Wa Lone delivered our annual Gavin MacFadyen Memorial Lecture. Together with his colleague Kyaw Soe Oo, he was arrested while reporting on military abuses of the Rohingya people in Rakhine State.

Associated Press’s Global Investigations Editor Ron Nixon spoke to Sheila Coronel about his journalistic career.

Covid-19 was naturally still on the agenda and this year we focused on India. No Country Left Behind? The Indian Covid-19 Catastrophe featured Supriya Sharma (, Shadab Nazmi (BBC South Asia), Natasha Loder, (The Economist) and was moderated by India-based journalist Lou Del Bello.

Reporting Russia: Independent Journalism Under Putin focused on the situation in Russia. Sadly, though perhaps predictably, the freedom of the press situation there got worse very quickly and half of our panelists had to leave the country for fear of prosecution, while all their publications were declared “Foreign Agents”.

Dale Maharidge and Mary O’Hara spoke about Reporting Poverty.

Erick Kabendera and Michela Wrong spoke to Rosalind Russell about Investigating Africa.

You can watch all CIJSummer Videos on our YouTube channel.

#CIJSummer Conference is supported by the Lorana Sullivan UK Foundation.

CIJ around the world

Latin America:

Following on from last year’s successful pilot programme in Latin America, and supported by funding from the Reva and David Logan Foundation, we have developed and delivered an investigative training programme for the region.

Working in partnership with Fundación Gabo and the Centro Latinoamericano de Periodismo de Investigación (CLIP), we delivered two rounds of training, each for 12 participants, with workshops and CIJ-produced materials translated into Spanish. In total 270 people applied for the course, and Fundación Gabo told us it was one of the most wanted courses they’d ever had.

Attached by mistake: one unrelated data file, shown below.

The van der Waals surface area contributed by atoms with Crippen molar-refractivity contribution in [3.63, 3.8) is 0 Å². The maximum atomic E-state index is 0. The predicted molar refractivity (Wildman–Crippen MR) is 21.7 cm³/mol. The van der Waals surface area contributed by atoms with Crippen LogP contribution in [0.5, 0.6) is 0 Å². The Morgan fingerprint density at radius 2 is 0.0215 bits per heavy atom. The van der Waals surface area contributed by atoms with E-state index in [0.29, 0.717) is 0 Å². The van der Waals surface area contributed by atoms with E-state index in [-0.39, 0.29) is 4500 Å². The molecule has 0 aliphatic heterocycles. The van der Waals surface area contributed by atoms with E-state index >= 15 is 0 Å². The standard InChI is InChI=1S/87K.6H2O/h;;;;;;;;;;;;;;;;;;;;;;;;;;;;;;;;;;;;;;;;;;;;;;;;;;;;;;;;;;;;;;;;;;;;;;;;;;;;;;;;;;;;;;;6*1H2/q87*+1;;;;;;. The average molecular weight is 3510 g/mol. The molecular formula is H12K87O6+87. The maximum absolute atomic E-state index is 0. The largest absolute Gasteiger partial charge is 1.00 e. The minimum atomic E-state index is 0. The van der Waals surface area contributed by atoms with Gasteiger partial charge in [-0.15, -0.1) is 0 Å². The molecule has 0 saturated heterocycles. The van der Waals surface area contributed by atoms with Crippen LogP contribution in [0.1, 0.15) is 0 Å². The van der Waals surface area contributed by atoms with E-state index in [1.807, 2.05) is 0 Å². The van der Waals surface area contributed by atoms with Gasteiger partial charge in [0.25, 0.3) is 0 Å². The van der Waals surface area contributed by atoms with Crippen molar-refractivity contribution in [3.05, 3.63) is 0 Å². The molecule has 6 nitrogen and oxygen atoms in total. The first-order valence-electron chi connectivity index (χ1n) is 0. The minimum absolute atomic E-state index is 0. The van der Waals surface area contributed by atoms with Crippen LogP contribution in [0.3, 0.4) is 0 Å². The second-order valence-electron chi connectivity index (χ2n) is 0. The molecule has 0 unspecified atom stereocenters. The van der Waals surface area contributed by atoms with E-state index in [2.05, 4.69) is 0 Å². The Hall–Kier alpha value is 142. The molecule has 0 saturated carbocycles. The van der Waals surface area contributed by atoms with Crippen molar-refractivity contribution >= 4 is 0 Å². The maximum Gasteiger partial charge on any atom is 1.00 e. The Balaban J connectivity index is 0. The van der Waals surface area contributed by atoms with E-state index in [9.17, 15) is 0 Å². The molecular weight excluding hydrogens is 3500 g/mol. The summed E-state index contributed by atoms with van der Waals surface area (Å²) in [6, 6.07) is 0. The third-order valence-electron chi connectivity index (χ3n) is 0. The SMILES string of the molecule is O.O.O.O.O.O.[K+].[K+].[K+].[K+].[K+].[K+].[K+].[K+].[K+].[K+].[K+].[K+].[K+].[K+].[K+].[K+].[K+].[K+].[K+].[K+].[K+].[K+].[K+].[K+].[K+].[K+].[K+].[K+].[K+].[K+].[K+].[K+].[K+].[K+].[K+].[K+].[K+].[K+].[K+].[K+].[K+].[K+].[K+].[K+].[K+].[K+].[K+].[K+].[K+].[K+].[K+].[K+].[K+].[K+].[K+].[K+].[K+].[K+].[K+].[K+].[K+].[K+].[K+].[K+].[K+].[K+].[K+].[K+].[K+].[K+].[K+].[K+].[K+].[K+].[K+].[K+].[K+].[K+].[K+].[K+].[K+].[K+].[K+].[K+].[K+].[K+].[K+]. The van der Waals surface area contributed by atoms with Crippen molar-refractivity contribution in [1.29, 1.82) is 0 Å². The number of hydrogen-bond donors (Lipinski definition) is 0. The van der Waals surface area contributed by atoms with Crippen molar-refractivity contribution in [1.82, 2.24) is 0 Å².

India and Nepal:

In June and July, with support from the Bertha Foundation, we held pilot data workshops in Nepal and India, and an advanced search workshop in India. All the data workshops were very well attended. The Nepal training was done in partnership with the Centre for Investigative Journalism Nepal, who followed up the workshop with mentoring, and stories have been published that drew on the skills learned in the training.

Impact of Covid-19 Infection and Lockdown on the Nature of Crime: Decreased Organized and Social Crime, Increased Suicide and Violence Against Women. By Bidhur Dhakal for PahiloPost.

The pandemic has led to unemployment, increased depression and suicide. By Bidhya Rai, Kantipur for National Daily.

Francophone Africa:

We have now finalised the dates for our final round of Bertha Foundation‘s funded pilots, and will be running four workshops in February. We will soon be putting out a call for applications for this training.

#CIJLyraMcKee Investigative Journalism Bursary and Mentoring Scheme

The second CIJ Lyra McKee Bursary Scheme concluded in November. The final session marked the graduation of seven trainees, six of whom presented story pitches to a line-up of editors: Emily Wilson (The Bureau Local), Jess Brammar (the BBC) and Martin Williams (openDemocracy).

The CIJ Lyra McKee Investigative Journalism Training Bursary Scheme was established in memory of a young and courageous Irish investigative journalist Lyra McKee, who was shot dead by dissident republicans in Derry in April 2019.

This year’s CIJ Lyra McKee Bursary Scheme was held fully online and offered mentoring from journalists Emma Youle and Jenna Corderoy alongside training.

One of the trainees said of the scheme: “I think it’s a really generous scheme that genuinely wants to equip people with the skills to further themselves. The addition of mentoring felt vital to me. I’ve been for job interviews where the interviewer was very impressed with the fact I was on the scheme. Thanks so much.

We are very proud of our 2021 alumni. Over the course of the programme and assisted by the mentors, most participants secured journalism jobs and internships following their training at #CIJSummer Conference, a fantastic measure of the programme’s success.